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Posts Tagged ‘Nobel Peace Laureate

World focus on Burma (14 December 2008)

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The UN and Human Rights: Standing Up for the Values We Share
Democrat Newspaper, St. Kitts and Nevis –
On the contrary, most countries in this region of democratic nations abstained, and one even stood with Iran and Burma to try to block debate that would …

… who cringingly call Bombay Mumbai and Peking Beijing, still refuse to rename Rangoon Yangon and Burma Myanmar, though the logic of doing so is the same. …

China: Two myths and one in the making
Honolulu Star-Bulletin, HI –
China supports the Myanmar (Burmese) junta politically, plus with economic aid and arms because of the strategic advantage the country and its offshore …

US First Lady Praises Women Dissidents on International Human …
NewsBlaze, CA –
Burmese female dissidents are “following in the footsteps” of Nobel laureate and political prisoner Aung San Suu Kyi, she said. Suu Kyi was elected …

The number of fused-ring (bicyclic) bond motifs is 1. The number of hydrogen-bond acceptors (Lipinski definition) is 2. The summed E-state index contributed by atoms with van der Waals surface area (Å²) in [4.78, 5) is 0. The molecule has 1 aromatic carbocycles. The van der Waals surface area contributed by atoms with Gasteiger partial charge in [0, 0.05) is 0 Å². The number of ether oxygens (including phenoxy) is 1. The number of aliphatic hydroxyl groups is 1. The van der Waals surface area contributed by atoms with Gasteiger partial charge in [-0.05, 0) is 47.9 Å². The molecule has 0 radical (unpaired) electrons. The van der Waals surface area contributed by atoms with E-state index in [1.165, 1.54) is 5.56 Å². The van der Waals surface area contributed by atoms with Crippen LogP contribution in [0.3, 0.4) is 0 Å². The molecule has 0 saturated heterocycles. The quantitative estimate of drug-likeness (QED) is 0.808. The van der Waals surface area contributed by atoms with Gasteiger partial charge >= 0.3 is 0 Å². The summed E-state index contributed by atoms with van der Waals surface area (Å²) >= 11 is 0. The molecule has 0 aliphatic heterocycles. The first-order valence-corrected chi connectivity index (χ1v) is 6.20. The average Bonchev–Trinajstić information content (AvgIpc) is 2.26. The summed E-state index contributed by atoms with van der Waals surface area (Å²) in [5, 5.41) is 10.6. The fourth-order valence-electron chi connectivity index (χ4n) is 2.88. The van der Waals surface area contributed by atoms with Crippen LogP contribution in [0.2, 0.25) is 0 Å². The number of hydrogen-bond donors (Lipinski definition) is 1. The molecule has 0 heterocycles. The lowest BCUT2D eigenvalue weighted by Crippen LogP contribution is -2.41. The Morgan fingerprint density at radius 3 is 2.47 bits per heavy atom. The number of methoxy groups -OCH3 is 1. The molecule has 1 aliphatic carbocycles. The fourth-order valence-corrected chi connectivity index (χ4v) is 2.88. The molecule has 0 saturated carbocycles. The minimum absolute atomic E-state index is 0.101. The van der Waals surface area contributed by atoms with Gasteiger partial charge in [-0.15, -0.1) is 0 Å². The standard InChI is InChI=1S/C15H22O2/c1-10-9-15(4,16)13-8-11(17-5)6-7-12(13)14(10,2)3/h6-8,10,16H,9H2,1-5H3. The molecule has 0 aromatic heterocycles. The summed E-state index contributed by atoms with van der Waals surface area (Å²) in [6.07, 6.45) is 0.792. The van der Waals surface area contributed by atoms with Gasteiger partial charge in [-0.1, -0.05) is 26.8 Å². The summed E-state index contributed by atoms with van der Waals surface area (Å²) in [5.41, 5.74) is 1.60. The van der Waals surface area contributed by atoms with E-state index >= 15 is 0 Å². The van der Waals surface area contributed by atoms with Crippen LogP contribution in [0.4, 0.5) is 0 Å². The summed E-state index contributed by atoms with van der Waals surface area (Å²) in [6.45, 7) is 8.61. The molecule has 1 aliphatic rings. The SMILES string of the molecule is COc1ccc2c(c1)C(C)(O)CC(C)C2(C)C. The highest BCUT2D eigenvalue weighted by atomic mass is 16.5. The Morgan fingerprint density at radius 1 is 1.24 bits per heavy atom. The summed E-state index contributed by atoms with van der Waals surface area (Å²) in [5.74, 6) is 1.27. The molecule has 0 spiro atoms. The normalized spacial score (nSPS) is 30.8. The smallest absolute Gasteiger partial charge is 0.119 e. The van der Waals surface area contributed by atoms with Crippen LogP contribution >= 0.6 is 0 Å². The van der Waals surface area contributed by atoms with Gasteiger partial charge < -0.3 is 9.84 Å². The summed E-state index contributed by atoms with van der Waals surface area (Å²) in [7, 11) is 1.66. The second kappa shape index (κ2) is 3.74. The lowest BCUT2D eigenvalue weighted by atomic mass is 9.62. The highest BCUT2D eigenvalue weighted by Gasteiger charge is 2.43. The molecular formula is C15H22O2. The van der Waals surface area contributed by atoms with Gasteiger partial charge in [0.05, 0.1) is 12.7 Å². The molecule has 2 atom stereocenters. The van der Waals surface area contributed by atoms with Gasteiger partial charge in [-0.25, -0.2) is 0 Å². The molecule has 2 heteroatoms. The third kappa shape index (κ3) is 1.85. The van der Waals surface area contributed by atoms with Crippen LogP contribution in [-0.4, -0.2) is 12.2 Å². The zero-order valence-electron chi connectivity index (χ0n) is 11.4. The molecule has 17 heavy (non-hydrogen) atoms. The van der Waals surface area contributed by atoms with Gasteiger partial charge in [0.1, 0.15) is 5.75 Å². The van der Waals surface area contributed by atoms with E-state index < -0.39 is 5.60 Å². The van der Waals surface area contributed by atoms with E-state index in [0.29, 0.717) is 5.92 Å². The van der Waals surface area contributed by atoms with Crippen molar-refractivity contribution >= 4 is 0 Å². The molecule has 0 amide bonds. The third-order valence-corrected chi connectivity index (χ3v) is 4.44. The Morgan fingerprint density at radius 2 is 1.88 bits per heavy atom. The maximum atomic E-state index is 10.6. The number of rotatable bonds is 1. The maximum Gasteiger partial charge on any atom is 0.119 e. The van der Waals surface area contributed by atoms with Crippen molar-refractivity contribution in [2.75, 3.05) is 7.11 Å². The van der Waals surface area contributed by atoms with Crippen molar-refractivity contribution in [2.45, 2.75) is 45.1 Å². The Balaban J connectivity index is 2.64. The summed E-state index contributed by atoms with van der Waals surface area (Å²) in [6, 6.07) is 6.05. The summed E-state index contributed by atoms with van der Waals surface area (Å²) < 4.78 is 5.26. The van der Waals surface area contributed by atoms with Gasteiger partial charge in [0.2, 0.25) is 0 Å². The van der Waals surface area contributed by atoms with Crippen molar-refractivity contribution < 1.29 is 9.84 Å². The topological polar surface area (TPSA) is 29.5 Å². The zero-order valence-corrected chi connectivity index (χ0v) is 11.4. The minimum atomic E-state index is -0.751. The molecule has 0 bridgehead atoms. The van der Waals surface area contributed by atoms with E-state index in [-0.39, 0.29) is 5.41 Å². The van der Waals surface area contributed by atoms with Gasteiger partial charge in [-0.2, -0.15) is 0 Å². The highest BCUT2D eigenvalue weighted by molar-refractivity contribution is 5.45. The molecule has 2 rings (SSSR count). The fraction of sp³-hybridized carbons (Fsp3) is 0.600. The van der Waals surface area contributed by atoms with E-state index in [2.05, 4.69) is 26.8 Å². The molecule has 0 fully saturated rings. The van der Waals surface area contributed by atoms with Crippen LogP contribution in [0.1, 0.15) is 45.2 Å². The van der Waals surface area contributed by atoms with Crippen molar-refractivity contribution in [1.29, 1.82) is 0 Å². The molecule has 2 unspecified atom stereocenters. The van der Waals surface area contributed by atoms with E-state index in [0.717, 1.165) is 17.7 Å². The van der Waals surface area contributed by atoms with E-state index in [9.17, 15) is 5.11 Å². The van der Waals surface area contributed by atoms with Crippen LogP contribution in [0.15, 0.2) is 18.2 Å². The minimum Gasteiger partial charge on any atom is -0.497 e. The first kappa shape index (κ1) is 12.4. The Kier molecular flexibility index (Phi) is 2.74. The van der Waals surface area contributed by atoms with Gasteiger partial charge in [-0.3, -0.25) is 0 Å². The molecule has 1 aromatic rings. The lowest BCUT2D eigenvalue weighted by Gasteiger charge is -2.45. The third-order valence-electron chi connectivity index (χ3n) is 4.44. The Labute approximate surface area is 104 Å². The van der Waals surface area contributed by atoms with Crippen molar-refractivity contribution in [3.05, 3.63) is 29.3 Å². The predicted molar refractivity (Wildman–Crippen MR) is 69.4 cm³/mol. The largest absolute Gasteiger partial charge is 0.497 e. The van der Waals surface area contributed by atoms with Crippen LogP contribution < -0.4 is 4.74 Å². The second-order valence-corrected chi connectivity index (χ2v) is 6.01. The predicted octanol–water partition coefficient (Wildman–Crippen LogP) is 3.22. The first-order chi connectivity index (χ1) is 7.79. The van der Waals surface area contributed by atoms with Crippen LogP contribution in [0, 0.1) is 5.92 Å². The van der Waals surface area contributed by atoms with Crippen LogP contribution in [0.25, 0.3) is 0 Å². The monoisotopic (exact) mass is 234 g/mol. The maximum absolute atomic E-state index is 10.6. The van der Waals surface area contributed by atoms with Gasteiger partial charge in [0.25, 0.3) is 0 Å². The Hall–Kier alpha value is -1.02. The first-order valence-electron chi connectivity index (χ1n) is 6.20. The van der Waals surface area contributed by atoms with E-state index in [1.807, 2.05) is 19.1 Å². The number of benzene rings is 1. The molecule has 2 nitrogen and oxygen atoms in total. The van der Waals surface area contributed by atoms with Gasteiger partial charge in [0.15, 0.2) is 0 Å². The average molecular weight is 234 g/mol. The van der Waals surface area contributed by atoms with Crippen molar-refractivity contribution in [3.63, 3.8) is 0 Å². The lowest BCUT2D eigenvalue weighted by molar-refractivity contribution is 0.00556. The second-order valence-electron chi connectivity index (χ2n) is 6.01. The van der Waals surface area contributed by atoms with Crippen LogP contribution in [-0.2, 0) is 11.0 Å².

Journalism Still a Dangerous Profession in Uzbekistan
Institute for War and Peace Reporting, UK –
Uzbekistan comes fifth on the list, following China, Cuba, Burma and Eritrea. The report lists Muhammad Bekjonov, editor of the Uzbek opposition newspaper …

Nobel Peace Laureates Launch Appeal for Burma’s Aung San Suu Kyi
Voice of America –

… Nations to push harder to bring about national reconciliation in Burma and the release of pro-democracy leader Aung San Suu Kyi. Aung San Suu Kyi, …

Former Burma Dictator’s Daughter Released from House Arrest
Voice of America –
By VOA News Burma’s military government has released the daughter of the country’s former dictator Ne Win after six years under house arrest. …

Jailed Activist’s Wife Tells Story
Radio Free Asia, DC –
In 1992, when she was 15, her father was in Mandalay Prison, her mother held at Insein Prison in Rangoon, and her brother at Thayet Prison in central Burma. …

Daughter of Burma’s ex-military strongman freed, India –
by Mizzima News Chiang Mai (Mizzima) – The military government released the daughter of Burma’s long time strongman Ne Win from house-arrest on Friday …